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In this virtual training, learn how to become a more effective communicator through tried-and-true improvisational theatre techniques.
Planning for a Changing Climate provides training on the incorporation of climate-smart adaptation principles into existing National Park Service planning efforts.
The NPS Integrated Pest Management program, in collaboration with the NPS invasive species programs, is hosting weekly webinars in 2021. Presenters will share information on topics such as Invasive Species, Pesticide Safety, Pesticide Use Proposal System (PUPS), and Museum Management.
The Connected Conservation webinars highlight topics and tools aimed at furthering the practice of landscape conservation.
The NRSS monthly webinar series shares the work NRSS is doing, what's happening in the field of science and natural resources, and how you can get involved.
This course provides an understanding of air resources, why they are important and the laws, regulations and policies governing air resource management.
Participants will find supporting resources and principles to respond to climate change and learn more about ways in which climate change is impacting parks.
This free, self-paced, online class uses eight lessons containing videos and exercises to present simple rules of style that improve written communication.
This course explores the critical role science plays in helping the NPS fulfill its mission and meet the mandate of the Organic Act.
This course covers natural resource stewardship philosophy, laws, and policies governing natural resource management and tools for science-based management.
This course orients students to a natural resource management and science career path, covering natural resource roles, scientific integrity, and ethics.
Students gain an understanding of how to make resource management decisions in the face of accelerating, widespread and complex change and uncertainty.
This course addresses monitoring goals and methods and weighing the costs associated with gathering precise and accurate data from monitoring efforts.
This course discusses the basis of lightscape resource management, including the threats and principles for management of night sky in wilderness.
This course presents guidelines and current policies managers can follow when managing threatened and endangered species in wilderness.
This course covers sounds versus noises in acoustical environments in wilderness and identifies threats and strategies for addressing soundscape management.
This course covers monitoring soil and water resources, management and mitigation and restoration of impacts on soil and water in wilderness.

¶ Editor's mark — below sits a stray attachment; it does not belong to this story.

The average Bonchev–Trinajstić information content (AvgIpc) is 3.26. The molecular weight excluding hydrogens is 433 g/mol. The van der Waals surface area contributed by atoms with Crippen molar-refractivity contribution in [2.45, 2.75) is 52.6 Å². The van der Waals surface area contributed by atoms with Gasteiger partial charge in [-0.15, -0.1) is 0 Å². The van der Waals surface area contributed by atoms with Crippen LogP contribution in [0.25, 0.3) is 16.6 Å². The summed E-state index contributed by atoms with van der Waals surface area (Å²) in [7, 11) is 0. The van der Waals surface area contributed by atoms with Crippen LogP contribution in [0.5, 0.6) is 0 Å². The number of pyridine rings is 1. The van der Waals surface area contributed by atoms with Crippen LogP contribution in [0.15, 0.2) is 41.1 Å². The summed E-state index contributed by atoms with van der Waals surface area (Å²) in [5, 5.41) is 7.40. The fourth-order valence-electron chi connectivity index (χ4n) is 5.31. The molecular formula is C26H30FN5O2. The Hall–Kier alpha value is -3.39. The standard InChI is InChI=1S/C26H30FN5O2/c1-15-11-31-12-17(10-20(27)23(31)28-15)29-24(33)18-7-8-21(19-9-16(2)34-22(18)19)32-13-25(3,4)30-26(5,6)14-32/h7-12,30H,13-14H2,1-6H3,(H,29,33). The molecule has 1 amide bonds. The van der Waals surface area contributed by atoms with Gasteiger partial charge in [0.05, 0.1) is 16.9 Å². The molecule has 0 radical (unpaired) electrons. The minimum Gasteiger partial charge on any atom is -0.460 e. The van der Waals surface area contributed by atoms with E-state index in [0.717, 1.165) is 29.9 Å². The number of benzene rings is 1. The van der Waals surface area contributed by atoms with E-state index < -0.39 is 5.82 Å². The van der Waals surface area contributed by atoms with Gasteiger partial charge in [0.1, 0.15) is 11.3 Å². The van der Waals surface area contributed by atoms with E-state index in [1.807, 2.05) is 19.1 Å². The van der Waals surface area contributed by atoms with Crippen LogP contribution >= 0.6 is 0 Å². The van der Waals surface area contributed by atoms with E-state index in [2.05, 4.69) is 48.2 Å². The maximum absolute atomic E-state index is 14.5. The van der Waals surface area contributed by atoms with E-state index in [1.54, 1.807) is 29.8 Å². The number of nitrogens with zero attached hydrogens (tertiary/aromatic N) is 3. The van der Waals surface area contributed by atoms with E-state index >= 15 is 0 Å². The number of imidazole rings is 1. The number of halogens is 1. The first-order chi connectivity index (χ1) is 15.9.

The purpose of this course is to acquaint you with the contents of the Wilderness Act of 1964 and its application in managing a wilderness area.
This course explores the four most important principles of managing wilderness. The stories and case studies are based on real situations.
This course covers managing paleontological resources found in wilderness, including defining paleontological resources, stewardship, and law and policy.
This course provides an in-depth look at the inventory and monitoring process associated with paleontological resources in wilderness resources.
This course covers evaluating proposals for scientific activity in wilderness related to paleontological resources while preserving wilderness character.
This course explains the legal basis for managing air quality in wilderness and the various issues involved for management.
This course presents the legal foundation for managing natural resources in wilderness and addresses the myths and realities of wilderness management.
This course will discuss the qualities of wilderness character and the dilemmas in keeping wilderness natural yet untrammeled.After completing this course, you should be able to:Describe and differentiate the natural and untrammeled qualities of wilderness characterExplain the dilemma that might exist in trying to preserve these two qualities while managing resources in wildernessRecognize the influences on making management decisionsApply a 4-step process for making natural resource restoration decisions that optimized both the natural and untrammeled qualities of wilderness character